August 8, 2010 1 Comment
Ah, Nigella Bites. If there was a moment this (and by this I mean the ludicrous acquisition of recipe books, the encyclopaedic knowledge of all terrestrial food TV, no matter how bad, and the cooking and photography of food for the very small and mostly anonymous little collective who follow this blog) all started, then it was the moment that I watched Nigella Lawson sandwich slices of mozzarella cheese in pieces of white, shop bought bread, fry it and create something far far more than the sum of its parts, on TV. Mozzarella in Carozza, Nigella Bites, 2001.
Nigella divides, and although I am not as smitten with her as I once was, in those days, Nigella’s devotees were very devoted. I believe at this point, Nigella had already written two modern classics – How to Eat and How to be a Domestic Goddess, which were both tremendous critical and popular successes, and this was her first TV series and book to accompany. It is a well trodden path now, for Ms Lawson and her ilk – TV series, book, TV series, book, TV series, book, a perennial pension plan. This book though, despite being attached to a brilliant, and award-winning show, is no How to Eat.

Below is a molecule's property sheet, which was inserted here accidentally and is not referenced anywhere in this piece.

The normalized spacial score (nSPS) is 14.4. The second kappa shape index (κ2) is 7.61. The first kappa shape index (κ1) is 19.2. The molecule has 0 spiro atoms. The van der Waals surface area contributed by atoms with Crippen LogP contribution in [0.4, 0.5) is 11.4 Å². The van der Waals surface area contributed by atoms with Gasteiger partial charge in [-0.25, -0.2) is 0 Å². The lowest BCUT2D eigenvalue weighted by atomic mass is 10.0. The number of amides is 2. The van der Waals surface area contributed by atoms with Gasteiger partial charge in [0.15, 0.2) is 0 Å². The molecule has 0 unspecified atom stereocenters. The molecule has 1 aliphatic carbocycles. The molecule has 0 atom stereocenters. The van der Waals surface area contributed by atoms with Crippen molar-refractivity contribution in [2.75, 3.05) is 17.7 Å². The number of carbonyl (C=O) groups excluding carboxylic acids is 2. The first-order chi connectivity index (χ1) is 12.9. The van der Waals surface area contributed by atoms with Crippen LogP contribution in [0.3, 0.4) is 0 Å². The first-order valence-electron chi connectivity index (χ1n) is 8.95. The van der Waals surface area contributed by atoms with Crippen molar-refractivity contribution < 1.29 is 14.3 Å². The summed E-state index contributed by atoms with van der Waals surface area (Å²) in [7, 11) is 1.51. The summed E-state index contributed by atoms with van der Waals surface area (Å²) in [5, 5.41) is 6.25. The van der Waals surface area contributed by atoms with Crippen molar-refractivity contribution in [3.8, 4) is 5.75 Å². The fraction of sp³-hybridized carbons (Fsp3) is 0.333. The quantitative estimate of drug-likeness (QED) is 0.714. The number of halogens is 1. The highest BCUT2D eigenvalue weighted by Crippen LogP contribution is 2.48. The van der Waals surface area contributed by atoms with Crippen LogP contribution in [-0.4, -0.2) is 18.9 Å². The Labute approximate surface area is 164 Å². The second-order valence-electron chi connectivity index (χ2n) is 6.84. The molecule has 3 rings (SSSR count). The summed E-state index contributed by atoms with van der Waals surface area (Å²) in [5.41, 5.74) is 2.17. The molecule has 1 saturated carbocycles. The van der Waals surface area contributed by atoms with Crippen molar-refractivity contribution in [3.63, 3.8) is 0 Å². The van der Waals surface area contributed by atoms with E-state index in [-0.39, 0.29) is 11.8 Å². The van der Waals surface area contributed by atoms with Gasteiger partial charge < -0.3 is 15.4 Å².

There are 10 chapters in this book, each with a handful of recipes in each chapter:
- All Day Breakfast
- Comfort Food
- TV Dinners
- Party Girl
- Rainy Days
- Slow-cook Weekend
- Temple Food
The recipes are all very tempting, with extremely easy to follow instructions and readily accessible ingredients. Highlights for me include Ham in Coca-cola, Chocolate Cloud Cake, Salt & Pepper Squid, Bream with Anchovies and Thyme and Southern-Style Chicken. There is some beautiful, inspiring photography. Nigella makes you feel than nothing in this book is unachievable, if you can read of it and conceive of it, you can make it. And, as always with Nigella the real strength is in the writing – friendly, approachable, authoritative and understanding. Good company over the sticky toffee pudding.
But for an rrp of £20, what do I want? I know that hardback recipe books rarely sell at their list price – certainly not on amazon, but if I bought it there today at its price of £11 odd, it would still be quite a big investment. In truth, I am probably not smitten enough to believe this represents value for money and I am somebody that actually uses her recipe books. Yes, there are some lovely recipes – but there are recipes for mashed potato in here, there are a LOT of photographs, there are pages at the end of every chapter for your notes. Of course, all hardback food books are expensive these days, especially if they have a famous name attached so it’s all relative, really but I can’t help thinking there’s a fair bit of blank space here for my cash.
On balance, this is a fine book. Maybe it has its faults and maybe it shouldn’t be on any classics list (unlike the linked programme) but it is an enjoyable read and a reliable guide. Implied permission from an absolute fox to eat fried chicken and a trough of pasta, supplied free of charge.